Friday, June 7, 2013

Rites of Passage

Its summer. Despite the fact that the calendar says its is not yet officially summer, the fact that the daily temperatures are flirting with the notion of spiking upwards towards the 100 Farenheit mark means its summer no matter what the calendar says.

Maura has indulged in the American teen rite of passage of running around with friends, swimming and catching up on all the tv she missed during the school year. Kitty enjoys the summer rite of passage of dancing in the sprinklers as they make a vain attempt to keep the green stuff from turning a crispy brown. Sailors have rites of passage too.

The first rite of passage is for your surveyor, no matter how good and how thorough to miss something big on your pre-purchase survey. This will be monumentally time consuming, or expensive or both. Happens to everyone. Expensive miss? Check.

Another sailing rite of passage is to have your engine fail at a time when it would be a really good thing to have your engine. Like when coming into a narrow, busy marina lane and no, boats do not have brakes. Check.

Then there is the first time overnight at anchor when you hear the weird bacon sizzling noise of tiny crustaceans doing god knows what around your hull.Check. Running aground. Check. Ripping a sail. Check. Anchor refusing to set/dragging. Check. See? These are all rites of passage that everyone who sails will encounter eventually. We are no more cursed or blessed than anyone else. I just figure its all part of it and make a check list to count down the inevitable.

With the heat coming on gang busters, we had the opportunity to experience yet another rite of passage. In order to keep the refit moving forward, it is an absolute necessity to run the ac while sitting in a windless marina. An ac that requires an intake through hull. An intake through hull that will eventually, suck up some poor unsuspecting sea creature to its demise. I was hoping we would get a squid because they tend to be squishy and a little easier to extract but no. Our sea creature is of course an over achiever so what did we get? A big, fat  fish. That sucker was seriously wedged in there.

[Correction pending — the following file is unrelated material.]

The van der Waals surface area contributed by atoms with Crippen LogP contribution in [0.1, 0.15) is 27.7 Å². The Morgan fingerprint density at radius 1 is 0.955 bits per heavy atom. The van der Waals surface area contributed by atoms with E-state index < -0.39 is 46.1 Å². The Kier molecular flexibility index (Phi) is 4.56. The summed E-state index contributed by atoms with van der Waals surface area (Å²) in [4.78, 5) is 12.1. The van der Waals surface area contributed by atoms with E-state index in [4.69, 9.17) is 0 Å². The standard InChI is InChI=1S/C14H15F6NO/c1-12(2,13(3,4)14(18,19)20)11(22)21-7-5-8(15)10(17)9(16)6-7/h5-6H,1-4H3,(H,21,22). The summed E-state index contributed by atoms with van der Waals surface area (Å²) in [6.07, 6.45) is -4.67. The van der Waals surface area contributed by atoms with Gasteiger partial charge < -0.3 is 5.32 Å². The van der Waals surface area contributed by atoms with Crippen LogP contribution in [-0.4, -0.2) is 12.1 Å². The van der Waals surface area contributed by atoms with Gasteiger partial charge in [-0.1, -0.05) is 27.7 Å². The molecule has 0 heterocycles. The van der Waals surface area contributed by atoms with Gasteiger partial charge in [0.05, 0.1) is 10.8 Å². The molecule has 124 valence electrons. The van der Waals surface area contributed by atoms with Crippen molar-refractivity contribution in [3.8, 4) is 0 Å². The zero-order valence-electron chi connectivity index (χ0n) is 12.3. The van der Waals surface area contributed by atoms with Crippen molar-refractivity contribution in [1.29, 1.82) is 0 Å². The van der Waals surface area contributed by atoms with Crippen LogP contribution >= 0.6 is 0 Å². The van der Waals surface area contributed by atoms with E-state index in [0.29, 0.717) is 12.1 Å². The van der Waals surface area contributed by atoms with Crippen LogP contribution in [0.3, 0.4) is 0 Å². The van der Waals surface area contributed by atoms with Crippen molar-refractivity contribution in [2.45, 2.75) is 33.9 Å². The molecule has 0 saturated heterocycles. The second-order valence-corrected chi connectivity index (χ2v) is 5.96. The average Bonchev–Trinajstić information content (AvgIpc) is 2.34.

Mark tried everything he could to get the fish out without resorting to cutting the lines. He tried working on it from the outside, the inside, from every conceivable angle but in the end- due to a 90 degree angle, the lines had to be cut in order to remove the now very dead fish. Mark was annoyed that the intake was designed in such a way that he could not rod out the intake. You know what that means. he is busy redesigning the intake/strainer set up to avoid this. Ceol Mor will be getting a completely redesigned ac system that will allow rodding of any and all through hulls.

Refit project list expanding project by project despite your best efforts to whittle it down? Check.


  1. I admit this: I am laughing out loud. That's pretty darned unbelievable!

  2. Believe it! This has happened to us twice on our watermaker's raw water feed line. The first time the fish was just up into the hose, just inside the seacock. The second time the little guy made it all the way to the 3-way valve where he got stuck. Of course, I had twisted the valve back and forth a few times before I discovered where the blockage was so he was not exactly in one piece anymore. Geesh!

    1. YUCK! All of our through hull intake/strainers are currently being redesigned so that hopefully we never have to resort to cutting lines again.